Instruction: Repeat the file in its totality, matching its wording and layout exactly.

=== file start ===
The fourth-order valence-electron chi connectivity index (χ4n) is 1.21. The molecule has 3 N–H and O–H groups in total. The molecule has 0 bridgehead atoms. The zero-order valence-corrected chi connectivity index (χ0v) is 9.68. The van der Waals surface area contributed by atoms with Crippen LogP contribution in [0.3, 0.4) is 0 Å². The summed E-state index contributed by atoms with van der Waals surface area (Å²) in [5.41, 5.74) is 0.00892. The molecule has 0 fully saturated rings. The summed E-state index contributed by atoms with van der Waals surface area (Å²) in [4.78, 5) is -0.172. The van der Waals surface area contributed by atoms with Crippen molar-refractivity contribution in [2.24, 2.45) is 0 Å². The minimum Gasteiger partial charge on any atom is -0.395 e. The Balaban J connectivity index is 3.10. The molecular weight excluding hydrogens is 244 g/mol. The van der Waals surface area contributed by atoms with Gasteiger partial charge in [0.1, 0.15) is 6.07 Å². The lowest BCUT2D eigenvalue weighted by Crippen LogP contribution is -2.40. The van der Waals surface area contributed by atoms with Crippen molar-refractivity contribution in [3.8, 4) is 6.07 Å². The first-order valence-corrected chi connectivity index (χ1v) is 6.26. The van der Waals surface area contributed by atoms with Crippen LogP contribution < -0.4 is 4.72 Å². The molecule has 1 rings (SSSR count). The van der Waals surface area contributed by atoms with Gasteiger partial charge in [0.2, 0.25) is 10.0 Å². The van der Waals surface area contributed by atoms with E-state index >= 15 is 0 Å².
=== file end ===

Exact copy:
The fourth-order valence-electron chi connectivity index (χ4n) is 1.21. The molecule has 3 N–H and O–H groups in total. The molecule has 0 bridgehead atoms. The zero-order valence-corrected chi connectivity index (χ0v) is 9.68. The van der Waals surface area contributed by atoms with Crippen LogP contribution in [0.3, 0.4) is 0 Å². The summed E-state index contributed by atoms with van der Waals surface area (Å²) in [5.41, 5.74) is 0.00892. The molecule has 0 fully saturated rings. The summed E-state index contributed by atoms with van der Waals surface area (Å²) in [4.78, 5) is -0.172. The van der Waals surface area contributed by atoms with Crippen molar-refractivity contribution in [2.24, 2.45) is 0 Å². The minimum Gasteiger partial charge on any atom is -0.395 e. The Balaban J connectivity index is 3.10. The molecular weight excluding hydrogens is 244 g/mol. The van der Waals surface area contributed by atoms with Gasteiger partial charge in [0.1, 0.15) is 6.07 Å². The lowest BCUT2D eigenvalue weighted by Crippen LogP contribution is -2.40. The van der Waals surface area contributed by atoms with Crippen molar-refractivity contribution in [3.8, 4) is 6.07 Å². The first-order valence-corrected chi connectivity index (χ1v) is 6.26. The van der Waals surface area contributed by atoms with Crippen LogP contribution < -0.4 is 4.72 Å². The molecule has 1 rings (SSSR count). The van der Waals surface area contributed by atoms with Gasteiger partial charge in [0.2, 0.25) is 10.0 Å². The van der Waals surface area contributed by atoms with E-state index >= 15 is 0 Å².